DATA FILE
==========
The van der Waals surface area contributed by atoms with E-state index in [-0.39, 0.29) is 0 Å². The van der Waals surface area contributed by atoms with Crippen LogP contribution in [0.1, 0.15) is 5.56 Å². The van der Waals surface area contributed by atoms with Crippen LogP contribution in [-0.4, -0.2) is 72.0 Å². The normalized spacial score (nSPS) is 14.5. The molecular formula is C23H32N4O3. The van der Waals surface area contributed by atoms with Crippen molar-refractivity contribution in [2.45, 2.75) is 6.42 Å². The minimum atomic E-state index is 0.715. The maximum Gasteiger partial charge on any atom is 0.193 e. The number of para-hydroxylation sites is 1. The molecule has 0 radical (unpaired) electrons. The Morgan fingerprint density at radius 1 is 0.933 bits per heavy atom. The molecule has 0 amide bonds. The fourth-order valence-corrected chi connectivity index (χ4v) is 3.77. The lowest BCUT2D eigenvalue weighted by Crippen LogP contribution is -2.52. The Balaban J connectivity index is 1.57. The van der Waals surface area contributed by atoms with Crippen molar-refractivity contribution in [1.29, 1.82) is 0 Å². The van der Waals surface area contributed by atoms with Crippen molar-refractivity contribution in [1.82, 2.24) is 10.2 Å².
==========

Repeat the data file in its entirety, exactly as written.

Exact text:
The van der Waals surface area contributed by atoms with E-state index in [-0.39, 0.29) is 0 Å². The van der Waals surface area contributed by atoms with Crippen LogP contribution in [0.1, 0.15) is 5.56 Å². The van der Waals surface area contributed by atoms with Crippen LogP contribution in [-0.4, -0.2) is 72.0 Å². The normalized spacial score (nSPS) is 14.5. The molecular formula is C23H32N4O3. The van der Waals surface area contributed by atoms with Crippen molar-refractivity contribution in [2.45, 2.75) is 6.42 Å². The minimum atomic E-state index is 0.715. The maximum Gasteiger partial charge on any atom is 0.193 e. The number of para-hydroxylation sites is 1. The molecule has 0 radical (unpaired) electrons. The Morgan fingerprint density at radius 1 is 0.933 bits per heavy atom. The molecule has 0 amide bonds. The fourth-order valence-corrected chi connectivity index (χ4v) is 3.77. The lowest BCUT2D eigenvalue weighted by Crippen LogP contribution is -2.52. The Balaban J connectivity index is 1.57. The van der Waals surface area contributed by atoms with Crippen molar-refractivity contribution in [1.29, 1.82) is 0 Å². The van der Waals surface area contributed by atoms with Crippen molar-refractivity contribution in [1.82, 2.24) is 10.2 Å².